Ukraine: it is necessary to create a momentum of trust [fr]
Statement by Mr. Nicolas de Rivière, Permanent Representative of France to the United Nations
Security Council - 16 July 2019
I thank Ms. Rosemary DiCarlo and Mr. Lamberto Zannier for their briefings on the difficult situation Ukraine is facing due to a conflict that has, lest we forget, claimed more than 13,000 lives.
That situation is not the result of the adoption, on 25 April, of the law on the use of Ukrainian as a national language. The law is in no way a threat to international peace and security. It is up to the Ukrainians to make their own choices regarding linguistic policies, inter alia, while respecting their European and international commitments. The early parliamentary elections to be held next Sunday will contribute to that.
Nevertheless, the multiple violations of Ukraine’s sovereignty and territorial integrity since 2014 are a source of great concern and a threat to international peace and security. I wish to take this opportunity to reaffirm France’s commitment to the territorial integrity, independence and sovereignty of Ukraine within its internationally recognized borders. France does not and will not recognize the illegal annexation of Crimea. I also reiterate France’s condemnation of Russia’s decision to facilitate the granting of Russian citizenship to Ukrainian citizens living in certain areas of the oblasts of Donetsk and Luhansk. By doing so, Russia is deliberately undermining the spirit of the Minsk agreements.
As we commemorate the fifth anniversary of the tragic downing of Malaysia Airlines Flight MH-17, our thoughts are with the families and loved ones of the 298 victims. They deserve the truth, to have the perpetrators identified and justice to be delivered in accordance with resolution 2166 (2014).
Furthermore, France once again calls for the release of the 24 Ukrainian seamen captured during the naval incident in the Kerch Strait in November, as was also demanded by the International Tribunal for the Law of the Sea in May.
I would now like to underscore two points.
First, there have been some positive developments in recent weeks and days.
Under the leadership of Ukrainian President Volodymyr Zelenskyi, the work of the Trilateral Contact Group resumed in a constructive manner as of 5 June.
Again, at the initiative of the new Ukrainian authorities, the disengagement of forces in the pilot zone in Stanytsia Luhanska was implemented on 30 June. That is a significant step forward in terms of security and is paving the way for improvements in the humanitarian situation.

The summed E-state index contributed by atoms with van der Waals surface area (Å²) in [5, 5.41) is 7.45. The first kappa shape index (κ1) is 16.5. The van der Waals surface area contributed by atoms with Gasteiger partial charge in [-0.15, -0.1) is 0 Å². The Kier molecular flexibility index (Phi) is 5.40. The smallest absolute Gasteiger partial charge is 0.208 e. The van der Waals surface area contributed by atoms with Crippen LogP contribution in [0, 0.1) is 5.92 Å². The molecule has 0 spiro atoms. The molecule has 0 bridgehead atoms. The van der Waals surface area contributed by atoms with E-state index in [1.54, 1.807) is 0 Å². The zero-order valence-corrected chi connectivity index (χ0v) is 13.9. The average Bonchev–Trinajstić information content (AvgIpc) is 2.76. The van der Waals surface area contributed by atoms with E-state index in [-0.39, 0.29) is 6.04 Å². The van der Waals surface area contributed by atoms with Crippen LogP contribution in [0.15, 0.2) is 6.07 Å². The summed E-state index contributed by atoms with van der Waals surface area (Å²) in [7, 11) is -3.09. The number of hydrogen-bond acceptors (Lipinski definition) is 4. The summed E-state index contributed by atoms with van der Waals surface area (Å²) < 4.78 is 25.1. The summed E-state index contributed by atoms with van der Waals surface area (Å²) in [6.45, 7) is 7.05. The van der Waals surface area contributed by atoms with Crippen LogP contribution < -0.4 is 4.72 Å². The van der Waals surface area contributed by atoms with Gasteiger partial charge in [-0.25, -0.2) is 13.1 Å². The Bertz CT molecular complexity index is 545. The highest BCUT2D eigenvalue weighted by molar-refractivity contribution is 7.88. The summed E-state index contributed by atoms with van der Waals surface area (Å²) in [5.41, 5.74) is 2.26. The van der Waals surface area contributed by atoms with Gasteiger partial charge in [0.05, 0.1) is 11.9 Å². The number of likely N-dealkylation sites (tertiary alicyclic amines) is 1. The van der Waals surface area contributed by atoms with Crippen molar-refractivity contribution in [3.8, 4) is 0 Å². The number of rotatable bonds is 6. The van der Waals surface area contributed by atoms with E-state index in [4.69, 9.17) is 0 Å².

I would also like to commend the resumption of bilateral contacts at the highest level between Ukraine and Russia, crystallized by an initial telephone exchange between the President of Ukraine and the President of the Russian Federation on 11 July.
My second point is that it is now necessary to create momentum, on the basis of those first positive developments, that generates the trust that is indispensable for the settlement of the conflict.
We bear a responsibility to the 3.5 million people who suffer daily as a result of the conflict. That is why France, alongside Germany, remains firmly committed to the Normandy format. France hosted a meeting of diplomatic advisers under that format on 12 July in Paris, marking the resumption of the proceedings and resulting in encouraging constructive exchanges. A set of priority measures to be taken by the parties in the coming weeks was agreed upon. It is now their responsibility to ensure that they be translated into concrete actions.
It is also particularly necessary to make rapid progress in terms of prisoner exchanges, the last of which took place in December 2017, a ceasefire that is genuinely respected, improving the humanitarian situation, the withdrawal of heavy weaponry and mine clearance. Once the necessary legal framework has been established, democratic local elections will make it possible to implement the decentralization provisions provided for by the Minsk agreements.
To conclude, allow me to call for all of us here to be vigilant. Although encouraging, recent developments remain fragile. Current circumstances offer an opportunity to generate new, more positive and constructive momentum to revive the peace process. It is incumbent upon us all to seize the opportunity by taking the demanding path of dialogue and cooperation. The Minsk agreements will soon be 5 years old — it is high time that they be finally implemented.